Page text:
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"Good friends, good books and a sleepy conscience: this is the ideal life." --Mark Twain

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Location: Columbus, Ohio, United States

Friday, January 25, 2008

I found this on The Sleepy Reader's blog:

Eva's Reading Meme

Which book do you irrationally cringe away from reading, despite seeing only positive reviews?

Anything by Jane Austen. I don't know why, but something about her books just turn me off. I can't even stand to watch trailors for the movies from her books. Everyone is excited by PBS rendering her books on TV and I quickly turn the channel. One day I will conquer this "fear".

If you could bring three characters to life for a social event (afternoon tea, a night of clubbing, perhaps a world cruise), who would they be and what would the event be?
I have too much of the real world. I want to laugh at the dinner table with Stephanie Plum, Joe and Ranger from Janet Evanovich's number series. Her mom would serve lasagna too, of course.


(Borrowing shamelessly from the Thursday Next series by Jasper Fforde): you are told you can’t die until you read the most boring novel on the planet. While this immortality is great for awhile, eventually you realise it’s past time to die. Which book would you expect to get you a nice grave?
Most classics intrigue me, but also bore me to tears. It would be impossible to pick just one. I would just plant myself in the Classics section of a library and read until I fell over.

Come on, we’ve all been there. Which book have you pretended, or at least hinted, that you’ve read, when in fact you’ve been nowhere near it?

Why lie? No matter how well-read you are, no one's read every book. Instead of discussing the book, I'd talk about why I want to read it and get the person's opinion on it.

As an addition to the last question, has there been a book that you really thought you had read, only to realise when you read a review about it/go to ‘reread’ it that you haven’t? Which book?

No, it's usually the opposite. I've picked up a book, gotten 1 or 2 chapters into it only to discover I've read it before.

You’re interviewing for the post of Official Book Advisor to some VIP (who’s not a big reader). What’s the first book you’d recommend and why? (if you feel like you’d have to know the person, go ahead of personalise the VIP).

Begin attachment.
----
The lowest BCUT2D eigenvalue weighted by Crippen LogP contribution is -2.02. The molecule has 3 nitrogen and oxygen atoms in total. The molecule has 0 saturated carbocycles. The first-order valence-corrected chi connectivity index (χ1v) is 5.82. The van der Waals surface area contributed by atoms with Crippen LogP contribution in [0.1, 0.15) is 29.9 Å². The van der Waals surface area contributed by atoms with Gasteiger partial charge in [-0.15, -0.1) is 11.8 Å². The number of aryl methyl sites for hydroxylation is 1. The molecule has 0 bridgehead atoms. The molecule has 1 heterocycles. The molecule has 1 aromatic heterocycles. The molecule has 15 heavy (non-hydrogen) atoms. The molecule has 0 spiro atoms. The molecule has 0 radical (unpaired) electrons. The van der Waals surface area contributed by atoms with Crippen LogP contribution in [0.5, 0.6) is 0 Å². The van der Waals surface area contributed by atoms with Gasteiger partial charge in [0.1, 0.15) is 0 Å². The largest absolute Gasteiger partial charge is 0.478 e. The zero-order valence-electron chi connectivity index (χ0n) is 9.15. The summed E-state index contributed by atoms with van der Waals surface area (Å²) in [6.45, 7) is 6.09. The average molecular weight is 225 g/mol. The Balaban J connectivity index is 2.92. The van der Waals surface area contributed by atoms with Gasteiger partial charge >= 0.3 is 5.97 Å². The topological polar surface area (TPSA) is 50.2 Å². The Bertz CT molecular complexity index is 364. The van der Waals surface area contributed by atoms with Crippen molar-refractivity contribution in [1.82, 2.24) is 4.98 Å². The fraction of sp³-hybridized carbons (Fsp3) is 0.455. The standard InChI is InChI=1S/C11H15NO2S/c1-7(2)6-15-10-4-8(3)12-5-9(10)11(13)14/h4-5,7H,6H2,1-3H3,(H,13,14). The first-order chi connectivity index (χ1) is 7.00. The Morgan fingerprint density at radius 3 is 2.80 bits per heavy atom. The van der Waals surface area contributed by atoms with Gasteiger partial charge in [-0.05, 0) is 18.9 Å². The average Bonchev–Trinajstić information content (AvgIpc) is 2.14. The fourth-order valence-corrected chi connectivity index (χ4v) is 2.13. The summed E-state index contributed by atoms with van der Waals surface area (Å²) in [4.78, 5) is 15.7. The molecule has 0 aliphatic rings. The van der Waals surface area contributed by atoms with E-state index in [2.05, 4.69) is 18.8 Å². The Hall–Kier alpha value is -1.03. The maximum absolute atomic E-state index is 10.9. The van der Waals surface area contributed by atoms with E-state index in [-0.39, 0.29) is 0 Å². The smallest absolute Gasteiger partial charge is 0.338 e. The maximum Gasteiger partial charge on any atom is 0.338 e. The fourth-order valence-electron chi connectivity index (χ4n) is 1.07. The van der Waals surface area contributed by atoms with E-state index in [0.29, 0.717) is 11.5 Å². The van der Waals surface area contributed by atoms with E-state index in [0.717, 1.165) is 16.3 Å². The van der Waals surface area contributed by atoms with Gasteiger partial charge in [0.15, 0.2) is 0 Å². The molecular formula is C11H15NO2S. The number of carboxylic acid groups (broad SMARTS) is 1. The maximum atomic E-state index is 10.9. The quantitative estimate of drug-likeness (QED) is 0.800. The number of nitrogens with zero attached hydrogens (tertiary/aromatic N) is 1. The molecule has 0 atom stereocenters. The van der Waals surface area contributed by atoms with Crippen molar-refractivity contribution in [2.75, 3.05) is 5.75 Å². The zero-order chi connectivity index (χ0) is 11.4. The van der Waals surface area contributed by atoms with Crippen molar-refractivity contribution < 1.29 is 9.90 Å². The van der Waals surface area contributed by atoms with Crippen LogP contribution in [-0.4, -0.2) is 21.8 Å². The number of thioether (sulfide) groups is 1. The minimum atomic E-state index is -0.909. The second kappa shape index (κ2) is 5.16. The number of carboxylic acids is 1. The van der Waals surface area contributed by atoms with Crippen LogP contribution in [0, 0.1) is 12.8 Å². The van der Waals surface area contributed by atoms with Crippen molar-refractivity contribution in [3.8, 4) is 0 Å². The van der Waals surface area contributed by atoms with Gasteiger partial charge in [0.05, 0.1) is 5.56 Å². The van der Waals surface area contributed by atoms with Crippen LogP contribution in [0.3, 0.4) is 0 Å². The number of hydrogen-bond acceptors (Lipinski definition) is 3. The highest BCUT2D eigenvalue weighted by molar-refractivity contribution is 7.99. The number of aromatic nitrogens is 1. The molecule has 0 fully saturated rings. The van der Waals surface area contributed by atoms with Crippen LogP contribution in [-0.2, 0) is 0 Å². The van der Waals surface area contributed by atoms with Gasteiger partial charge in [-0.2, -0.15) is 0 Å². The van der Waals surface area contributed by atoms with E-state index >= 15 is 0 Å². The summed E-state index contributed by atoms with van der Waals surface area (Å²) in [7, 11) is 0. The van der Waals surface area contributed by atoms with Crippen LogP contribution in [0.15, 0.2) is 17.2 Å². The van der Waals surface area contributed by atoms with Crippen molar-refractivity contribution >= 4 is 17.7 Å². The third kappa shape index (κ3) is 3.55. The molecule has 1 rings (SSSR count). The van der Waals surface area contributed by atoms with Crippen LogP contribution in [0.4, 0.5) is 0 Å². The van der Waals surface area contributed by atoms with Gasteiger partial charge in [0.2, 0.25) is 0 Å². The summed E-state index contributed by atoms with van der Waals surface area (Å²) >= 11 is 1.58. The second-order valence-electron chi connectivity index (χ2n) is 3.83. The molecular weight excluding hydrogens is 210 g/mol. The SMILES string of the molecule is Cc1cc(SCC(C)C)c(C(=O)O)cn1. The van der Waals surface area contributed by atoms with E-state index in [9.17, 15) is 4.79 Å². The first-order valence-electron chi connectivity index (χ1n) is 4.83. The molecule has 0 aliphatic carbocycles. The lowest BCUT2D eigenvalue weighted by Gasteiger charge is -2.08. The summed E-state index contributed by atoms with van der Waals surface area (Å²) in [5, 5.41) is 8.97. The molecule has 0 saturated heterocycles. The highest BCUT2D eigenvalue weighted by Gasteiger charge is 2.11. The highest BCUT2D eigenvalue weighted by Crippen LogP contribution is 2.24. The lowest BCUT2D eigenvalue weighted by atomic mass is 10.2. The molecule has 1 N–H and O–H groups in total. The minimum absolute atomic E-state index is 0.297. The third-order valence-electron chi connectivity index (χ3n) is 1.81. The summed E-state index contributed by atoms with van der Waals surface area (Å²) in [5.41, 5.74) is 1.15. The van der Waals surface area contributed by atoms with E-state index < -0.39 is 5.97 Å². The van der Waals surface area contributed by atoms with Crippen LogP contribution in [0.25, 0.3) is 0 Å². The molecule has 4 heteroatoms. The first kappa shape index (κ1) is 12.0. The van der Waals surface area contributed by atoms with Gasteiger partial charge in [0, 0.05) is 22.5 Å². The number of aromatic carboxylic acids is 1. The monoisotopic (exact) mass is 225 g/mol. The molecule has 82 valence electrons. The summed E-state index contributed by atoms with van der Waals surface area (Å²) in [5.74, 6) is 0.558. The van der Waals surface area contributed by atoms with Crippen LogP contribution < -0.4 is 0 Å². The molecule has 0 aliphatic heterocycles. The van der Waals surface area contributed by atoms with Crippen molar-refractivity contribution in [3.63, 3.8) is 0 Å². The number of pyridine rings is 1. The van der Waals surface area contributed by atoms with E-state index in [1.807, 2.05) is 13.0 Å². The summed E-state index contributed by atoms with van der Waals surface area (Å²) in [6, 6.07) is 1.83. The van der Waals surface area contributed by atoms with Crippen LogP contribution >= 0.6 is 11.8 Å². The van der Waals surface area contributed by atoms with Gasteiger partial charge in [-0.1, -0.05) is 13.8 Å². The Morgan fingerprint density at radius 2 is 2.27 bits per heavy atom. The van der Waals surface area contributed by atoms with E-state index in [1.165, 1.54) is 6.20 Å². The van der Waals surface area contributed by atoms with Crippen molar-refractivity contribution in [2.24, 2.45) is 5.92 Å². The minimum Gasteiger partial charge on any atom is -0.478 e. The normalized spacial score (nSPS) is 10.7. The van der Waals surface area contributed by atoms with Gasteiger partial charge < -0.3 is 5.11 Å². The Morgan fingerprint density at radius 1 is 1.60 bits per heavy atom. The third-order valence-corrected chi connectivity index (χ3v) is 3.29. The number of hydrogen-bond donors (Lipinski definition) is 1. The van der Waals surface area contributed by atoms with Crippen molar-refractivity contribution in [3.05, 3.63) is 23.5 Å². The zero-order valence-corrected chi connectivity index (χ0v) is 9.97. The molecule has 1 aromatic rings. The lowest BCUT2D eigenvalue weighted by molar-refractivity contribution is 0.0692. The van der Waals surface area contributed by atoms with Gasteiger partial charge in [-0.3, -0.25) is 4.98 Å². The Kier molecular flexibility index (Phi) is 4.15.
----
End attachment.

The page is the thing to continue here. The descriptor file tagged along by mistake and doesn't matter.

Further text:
That's a tough one. I usually make my recommendations based on the individuals interests. If I had to pick just one, it would probably be The Prophet by Kahlil Gibran. It's a short, but fulfilling book. Easy to read and pleasing across genres.

A good fairy comes and grants you one wish: you will have perfect reading comprehension in the foreign language of your choice. Which language do you go with?

Latin. Sleepy Reader also choose Latin. I studied Latin all 4 years in high school and it not only helped with my English comprehension, it helped my reading most romance languages. So I will also be able to muddle through Spanish, French and the like.

A mischievious fairy comes and says that you must choose one book that you will reread once a year for the rest of your life (you can read other books as well). Which book would you pick?

I usually re-read The Prophet and Conversations with God every year anyways, so I pick either one of those.

I know that the book blogging community, and its various challenges, have pushed my reading borders. What’s one bookish thing you ‘discovered’ from book blogging (maybe a new genre, or author, or new appreciation for cover art-anything)?

Since I usually have one of my 5 kiddos hanging on my hip, I can't browse the library shelves like I used to looking for new books to read. That's what I love reading blogs for, finding new books, discovering new authors, trying different venues.

That good fairy is back for one final visit. Now, she’s granting you your dream library! Describe it. Is everything leatherbound? Is it full of first edition hardcovers? Pristine trade paperbacks? Perhaps a few favourite authors have inscribed their works? Go ahead-let your imagination run free.

I love that good fairy! My dream library would be a regular library with bean bag chairs and pillows in every aisle, so I can sit and peruse books. I actually prefer to semi-recline and read, not sit and read. This library would have a large number of Personal Readers (sort of like Personal Shoppers) who could keep and eye out for books they think I may enjoy reading. This is the most important part: this library would have a day care center where I can drop my kids off so I can browse in peace!

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4 Comments:

Blogger Amy said...

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11:21 AM  
Blogger Jeane said...

Ah! Like you, I would love to visit a library in peace, without having to constantly shepherd my toddler. Solo library visits are rare...

I am glad to know I am not the only reader who hasn't read Jane Austen... I just never felt like it, yet, but I'd begun to feel left out. Glad to know I'm in company!

7:49 PM  
Blogger Eva said...

Ohhh-day care would be nice. I bring my toddler niece along to the library pretty often, and it severly impedes my browsing.

I got a great mental image form you 'planting yourself in the classics'! lol

5:26 PM  
Anonymous Jaimie said...

Latin eh? I took latin for three years in high school and actually enjoyed it. Have you ever read The Lake of Dead Languages by Carol Goodman? Her heroine is a latin teacher.

9:14 AM  

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